You Think What You Are

My latest at Eclectica:

DaVinci's The Vitruvian Man (c. 1485)

We think that we think with our prefrontal lobes, our so-called conscious mind. But it ain’t so. We think with our entire body. That’s why the idea that Artificial Intelligence or computers could replace us is absurd. Unless we made a computer out of material and in a form identical to the flesh-and-blood ones we already have—in which case it would be human—AI can never replace us….

http://www.eclectica.org/v22n4/hubschman_salon.html

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About Thomas J. Hubschman

Thomas J. Hubschman is the author of Look at Me Now, My Bess, Song of the Mockingbird, Billy Boy, Father Walther’s Temptation, The Jew’s Wife & Other Stories and three science fiction novels. His work has appeared in New York Press, The Antigonish Review, Eclectica, The Blue Moon Review and many other publications. Two of his short stories were broadcast on the BBC World Service.

Posted on October 20, 2018, in Uncategorized. Bookmark the permalink. 5 Comments.

  1. Luella Gardiner

    Very refreshing to see an expressed point of view that acknowledges and even celebrates the essence of what distinguishes us from other species and non-sentient entities.

    • I am a little surprised that you see something I hadn’t even though about when I wrote the article. My first reaction is to deny there is anything specific to humans about the way we experience things. Other animals and plants have different physiologies from us, so they would experience their own versions of “thought” differently, I suppose, but I would think mammals must do so in a roughly common way.

      The idea is that we think with our entire body, so to the extent anything has a “body,” even if it has no legs or lives in the darkest reaches of the ocean or takes its nutrients out of the air, it experiences what it experiences with its entire self, cognition included.

  2. Tom, you are exploring a topic I have thought about since I was a graduate student and first began to think about what psychologists call “the mind-body problem”.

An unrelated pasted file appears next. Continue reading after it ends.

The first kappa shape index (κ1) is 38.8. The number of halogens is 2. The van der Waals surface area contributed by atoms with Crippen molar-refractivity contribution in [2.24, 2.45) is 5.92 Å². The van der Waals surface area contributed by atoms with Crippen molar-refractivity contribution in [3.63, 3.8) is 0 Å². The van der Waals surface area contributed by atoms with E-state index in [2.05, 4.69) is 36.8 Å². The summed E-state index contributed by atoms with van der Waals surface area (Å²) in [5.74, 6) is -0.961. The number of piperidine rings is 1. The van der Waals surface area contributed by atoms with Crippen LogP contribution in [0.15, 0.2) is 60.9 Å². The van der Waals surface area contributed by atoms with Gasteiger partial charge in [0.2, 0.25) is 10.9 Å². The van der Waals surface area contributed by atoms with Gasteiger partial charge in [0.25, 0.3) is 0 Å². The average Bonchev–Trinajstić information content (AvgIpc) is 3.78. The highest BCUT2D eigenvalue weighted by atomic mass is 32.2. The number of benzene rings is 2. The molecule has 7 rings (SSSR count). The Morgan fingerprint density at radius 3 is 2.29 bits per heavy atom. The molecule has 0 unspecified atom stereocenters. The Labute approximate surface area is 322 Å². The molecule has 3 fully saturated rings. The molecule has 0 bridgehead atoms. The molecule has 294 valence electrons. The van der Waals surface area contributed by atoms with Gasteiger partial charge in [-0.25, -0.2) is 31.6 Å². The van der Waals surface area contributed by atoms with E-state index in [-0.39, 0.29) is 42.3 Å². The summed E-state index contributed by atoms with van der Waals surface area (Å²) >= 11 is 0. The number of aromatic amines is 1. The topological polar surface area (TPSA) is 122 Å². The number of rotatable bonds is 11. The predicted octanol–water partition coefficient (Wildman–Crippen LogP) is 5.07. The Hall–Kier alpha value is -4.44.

And so the following thoughts are by no means certainties but questions in response to some of the things you have written here, and I would be most interested in your own assessments.

    You say that Time is a human construct, that without living organisms it does not exist. In support of this, you say that stars & rocks don’t experience time. But for time to be real, why is it necessary for stars & rocks to be able to experience it? There are all sorts of things which we assume exist that we ourselves cannot experience. Yes, our understanding of time is anthropomorphic, as is everything else. Even, as you suggest, those things which we consider “objective.” Our knowledge of anything can take place only within the capacities of human abilities. But I can’t see that it follows that just because we can’t experience something that it doesn’t exist. Am I missing something you are saying?

    In relation to robots and other systems based on AI, I agree wholeheartedly that they are not, and can never replace a real human. And I totally agree that there is something heartbreaking about convincing people that they are being served and cared for by a fellow human, when in truth it is an AI system. I even get annoyed at telephone answering systems that are set up to sound like real people.

    But what scares me about AI is not that they could replace us, but that they could destroy us.
    We are already aware that trash is destroying the land, air, and sea environments we need to survive and could lead to our extinction. We are already using AI to make our weapons more effective. Could we not, either deliberately or accidentally create robots, etc. that set out to eliminate us all?

    On this cheerful note, I do look forward to any further thoughts you may have on this subject.

  3. Thanks, Terry, for your thoughtful comments. I’m flattered to have my musings taken seriously by a professional like yourself.